In a series of historic Instagram confessions, Somali American supermodel Halima Aden opened up about her hijab journey and quit “bowed out gracefully” from runaway modeling because it forced her to compromise her religious beliefs as a Muslim woman. The 23-year-old made headlines as a successful Black Muslim woman who had turned cover girl for British Vogue and Vogue Arabia and even appeared on runways at New York Fashion Week.
Using the Covid-19 quarantine time to reflect on her values and make new moves, the glamour girl who wore was one of the first models to wear a hijab at mega fashion shows, said, “I can only blame myself for caring more about opportunity than what was actually at stake.” She received online support from Rihanna and model sisters Bella Hadid and Gigi Hadid.
Halima’s journey has been a landmark in itself from being born in a Kenyan refugee camp and moving with her Somali parents to America at the age of six to appearing as a sem-finalist wearing a headscarf for representation in the Miss Minnesota USA pageant in 2016, at the age of 18. From there, Halima rose to star in Rihanna’s Fenty Beauty campaigns and Kanye West’s Yeezy brand and even featured in Sports Illustrated’s annual swimsuit issue last year, wearing wear a hijab and full-body burkini.
Halima stated at the onset of her confession that Rihanna had let her wear the hijab that the former had brought to the set. Sharing a picture of that shoot, Halima wrote, “This is the girl I’m returning to. The real HALIMA (sic)” and punctuated it with a red heart.
The singer shared the post on her own social media handle with the supporting words, “Love you so much Queen @halima (sic)” which turned the model emotional as she replied, “my whole heart (sic).”
Asserting that her journey had been “with lots of highs and lows”, Halima revealed that she had suffered bullying at the hands of white kids due to her head covering which made her go home and cry. The same happened in fashion industry when after a shoot, she went back to her hotel room and cried because she was made to take off her hijab but was “too scared to speak up”.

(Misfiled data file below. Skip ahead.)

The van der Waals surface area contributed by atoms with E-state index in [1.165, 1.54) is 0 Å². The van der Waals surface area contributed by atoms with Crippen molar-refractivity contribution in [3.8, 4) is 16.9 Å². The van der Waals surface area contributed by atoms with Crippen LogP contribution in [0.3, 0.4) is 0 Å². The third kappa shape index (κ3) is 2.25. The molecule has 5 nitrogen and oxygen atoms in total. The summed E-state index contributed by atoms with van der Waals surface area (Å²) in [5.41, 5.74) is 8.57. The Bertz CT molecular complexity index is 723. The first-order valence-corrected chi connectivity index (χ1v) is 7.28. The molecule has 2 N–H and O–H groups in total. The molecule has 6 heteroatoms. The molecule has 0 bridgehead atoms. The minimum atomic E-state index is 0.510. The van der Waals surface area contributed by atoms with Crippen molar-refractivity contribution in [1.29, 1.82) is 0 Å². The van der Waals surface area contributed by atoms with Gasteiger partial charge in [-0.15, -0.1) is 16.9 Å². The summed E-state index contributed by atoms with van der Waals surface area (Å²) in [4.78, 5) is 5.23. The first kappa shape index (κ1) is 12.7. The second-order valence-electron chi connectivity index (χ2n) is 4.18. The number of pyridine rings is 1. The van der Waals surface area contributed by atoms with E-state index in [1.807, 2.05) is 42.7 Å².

Speaking highly of her mother, Rukia Ahmed Aden, for advising “deen over dunya” always, Halima shared that she had asked her to quit modeling a long time ago but she was defensive. Yet, her faith was the strongest around her family and her “hijab was on point when I was surrounded by my Somali culture”, which was the last time she was genuinely happy.
Realising that she had gotten carried away, Halima shared pictures of denim hijab and of covering her head with a jeans or layers that were not headscarf. “As if we needed these brands to represent Hijabis. THEY need US. Never the other way around (sic),” Halima wrote while adding that this desperateness for representation back then and her naïve and rebellious self had made her lose touch with who she were.
Halima has deleted certain Instagram posts and the makeover of her social media handle now features a monochromic hijab silhouette as the display picture. Admitting that she was uncomfortable with a lot of shoots, heels and wearing substitutes for hijab, Halima decided it was time to “correct” her “mistake” publicly and her ever since been feeling “more free and relieved.”
“I’m not rushing back to FASHION” she wrote as she made note to never skip praying on Islamic time. “Fashion can wait. My DEEN can not,” she wrote. “Cancel me? Who gone cancel me? I’m bowing out gracefully (sic)” Halima added in another Instagram story.
Hijab is a lightweight head covering worn in public by some Muslim women. Hijab usually covers the head and chest and is worn by Muslim women as a part of their religion, in the presence of any male outside of their immediate family .